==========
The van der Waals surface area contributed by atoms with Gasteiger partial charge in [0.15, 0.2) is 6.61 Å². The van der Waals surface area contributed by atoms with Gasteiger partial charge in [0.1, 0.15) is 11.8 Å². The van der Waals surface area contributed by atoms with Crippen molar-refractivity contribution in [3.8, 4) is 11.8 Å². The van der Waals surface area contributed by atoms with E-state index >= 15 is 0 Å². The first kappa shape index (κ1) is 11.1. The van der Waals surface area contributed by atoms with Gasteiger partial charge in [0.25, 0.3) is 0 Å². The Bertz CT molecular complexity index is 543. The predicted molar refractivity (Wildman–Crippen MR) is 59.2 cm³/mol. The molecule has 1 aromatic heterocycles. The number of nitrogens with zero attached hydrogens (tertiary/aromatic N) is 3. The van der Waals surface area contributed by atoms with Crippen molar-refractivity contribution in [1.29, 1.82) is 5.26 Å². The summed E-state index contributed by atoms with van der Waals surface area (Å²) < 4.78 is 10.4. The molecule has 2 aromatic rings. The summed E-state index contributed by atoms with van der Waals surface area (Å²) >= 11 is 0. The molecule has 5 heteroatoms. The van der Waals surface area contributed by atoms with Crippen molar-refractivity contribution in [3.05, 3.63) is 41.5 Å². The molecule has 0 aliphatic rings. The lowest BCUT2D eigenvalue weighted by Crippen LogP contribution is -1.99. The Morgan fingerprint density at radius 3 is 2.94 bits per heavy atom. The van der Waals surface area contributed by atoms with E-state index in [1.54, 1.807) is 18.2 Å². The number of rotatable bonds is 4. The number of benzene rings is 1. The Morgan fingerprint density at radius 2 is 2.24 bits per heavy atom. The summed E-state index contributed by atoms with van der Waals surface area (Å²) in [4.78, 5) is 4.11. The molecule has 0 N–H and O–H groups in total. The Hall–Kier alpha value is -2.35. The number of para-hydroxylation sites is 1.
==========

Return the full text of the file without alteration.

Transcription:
The van der Waals surface area contributed by atoms with Gasteiger partial charge in [0.15, 0.2) is 6.61 Å². The van der Waals surface area contributed by atoms with Gasteiger partial charge in [0.1, 0.15) is 11.8 Å². The van der Waals surface area contributed by atoms with Crippen molar-refractivity contribution in [3.8, 4) is 11.8 Å². The van der Waals surface area contributed by atoms with E-state index >= 15 is 0 Å². The first kappa shape index (κ1) is 11.1. The van der Waals surface area contributed by atoms with Gasteiger partial charge in [0.25, 0.3) is 0 Å². The Bertz CT molecular complexity index is 543. The predicted molar refractivity (Wildman–Crippen MR) is 59.2 cm³/mol. The molecule has 1 aromatic heterocycles. The number of nitrogens with zero attached hydrogens (tertiary/aromatic N) is 3. The van der Waals surface area contributed by atoms with Crippen molar-refractivity contribution in [1.29, 1.82) is 5.26 Å². The summed E-state index contributed by atoms with van der Waals surface area (Å²) < 4.78 is 10.4. The molecule has 2 aromatic rings. The summed E-state index contributed by atoms with van der Waals surface area (Å²) >= 11 is 0. The molecule has 5 heteroatoms. The van der Waals surface area contributed by atoms with Crippen molar-refractivity contribution in [3.05, 3.63) is 41.5 Å². The molecule has 0 aliphatic rings. The lowest BCUT2D eigenvalue weighted by Crippen LogP contribution is -1.99. The Morgan fingerprint density at radius 3 is 2.94 bits per heavy atom. The van der Waals surface area contributed by atoms with E-state index in [1.54, 1.807) is 18.2 Å². The number of rotatable bonds is 4. The number of benzene rings is 1. The Morgan fingerprint density at radius 2 is 2.24 bits per heavy atom. The summed E-state index contributed by atoms with van der Waals surface area (Å²) in [4.78, 5) is 4.11. The molecule has 0 N–H and O–H groups in total. The Hall–Kier alpha value is -2.35. The number of para-hydroxylation sites is 1.